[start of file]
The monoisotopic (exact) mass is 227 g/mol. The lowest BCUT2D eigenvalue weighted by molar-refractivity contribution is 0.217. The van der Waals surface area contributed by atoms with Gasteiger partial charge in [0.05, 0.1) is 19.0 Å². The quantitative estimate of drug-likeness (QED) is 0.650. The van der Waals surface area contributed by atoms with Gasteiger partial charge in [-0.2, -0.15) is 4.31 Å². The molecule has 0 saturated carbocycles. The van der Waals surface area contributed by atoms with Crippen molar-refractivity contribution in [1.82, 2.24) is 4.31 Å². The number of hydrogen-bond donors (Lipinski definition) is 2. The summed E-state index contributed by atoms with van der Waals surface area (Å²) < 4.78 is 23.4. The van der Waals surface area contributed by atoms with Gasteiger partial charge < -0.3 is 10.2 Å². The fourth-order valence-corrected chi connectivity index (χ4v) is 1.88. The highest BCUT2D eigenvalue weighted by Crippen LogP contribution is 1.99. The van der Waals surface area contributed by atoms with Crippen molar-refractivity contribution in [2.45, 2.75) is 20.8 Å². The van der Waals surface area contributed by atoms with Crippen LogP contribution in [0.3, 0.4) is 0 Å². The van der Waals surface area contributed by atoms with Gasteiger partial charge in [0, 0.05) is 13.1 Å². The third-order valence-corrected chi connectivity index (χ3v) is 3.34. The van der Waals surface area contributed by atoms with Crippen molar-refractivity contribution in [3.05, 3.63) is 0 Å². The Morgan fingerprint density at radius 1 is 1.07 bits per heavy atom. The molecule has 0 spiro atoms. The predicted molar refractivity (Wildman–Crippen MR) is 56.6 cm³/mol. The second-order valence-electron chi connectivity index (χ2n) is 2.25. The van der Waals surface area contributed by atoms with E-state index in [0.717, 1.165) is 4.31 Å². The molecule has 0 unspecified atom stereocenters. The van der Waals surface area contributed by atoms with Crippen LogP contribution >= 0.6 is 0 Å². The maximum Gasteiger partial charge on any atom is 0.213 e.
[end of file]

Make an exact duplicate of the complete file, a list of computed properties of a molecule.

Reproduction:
The monoisotopic (exact) mass is 227 g/mol. The lowest BCUT2D eigenvalue weighted by molar-refractivity contribution is 0.217. The van der Waals surface area contributed by atoms with Gasteiger partial charge in [0.05, 0.1) is 19.0 Å². The quantitative estimate of drug-likeness (QED) is 0.650. The van der Waals surface area contributed by atoms with Gasteiger partial charge in [-0.2, -0.15) is 4.31 Å². The molecule has 0 saturated carbocycles. The van der Waals surface area contributed by atoms with Crippen molar-refractivity contribution in [1.82, 2.24) is 4.31 Å². The number of hydrogen-bond donors (Lipinski definition) is 2. The summed E-state index contributed by atoms with van der Waals surface area (Å²) < 4.78 is 23.4. The van der Waals surface area contributed by atoms with Gasteiger partial charge < -0.3 is 10.2 Å². The fourth-order valence-corrected chi connectivity index (χ4v) is 1.88. The highest BCUT2D eigenvalue weighted by Crippen LogP contribution is 1.99. The van der Waals surface area contributed by atoms with Crippen molar-refractivity contribution in [2.45, 2.75) is 20.8 Å². The van der Waals surface area contributed by atoms with Crippen LogP contribution in [0.3, 0.4) is 0 Å². The van der Waals surface area contributed by atoms with Gasteiger partial charge in [0, 0.05) is 13.1 Å². The third-order valence-corrected chi connectivity index (χ3v) is 3.34. The van der Waals surface area contributed by atoms with Crippen molar-refractivity contribution in [3.05, 3.63) is 0 Å². The Morgan fingerprint density at radius 1 is 1.07 bits per heavy atom. The molecule has 0 spiro atoms. The predicted molar refractivity (Wildman–Crippen MR) is 56.6 cm³/mol. The second-order valence-electron chi connectivity index (χ2n) is 2.25. The van der Waals surface area contributed by atoms with E-state index in [0.717, 1.165) is 4.31 Å². The molecule has 0 unspecified atom stereocenters. The van der Waals surface area contributed by atoms with Crippen LogP contribution >= 0.6 is 0 Å². The maximum Gasteiger partial charge on any atom is 0.213 e.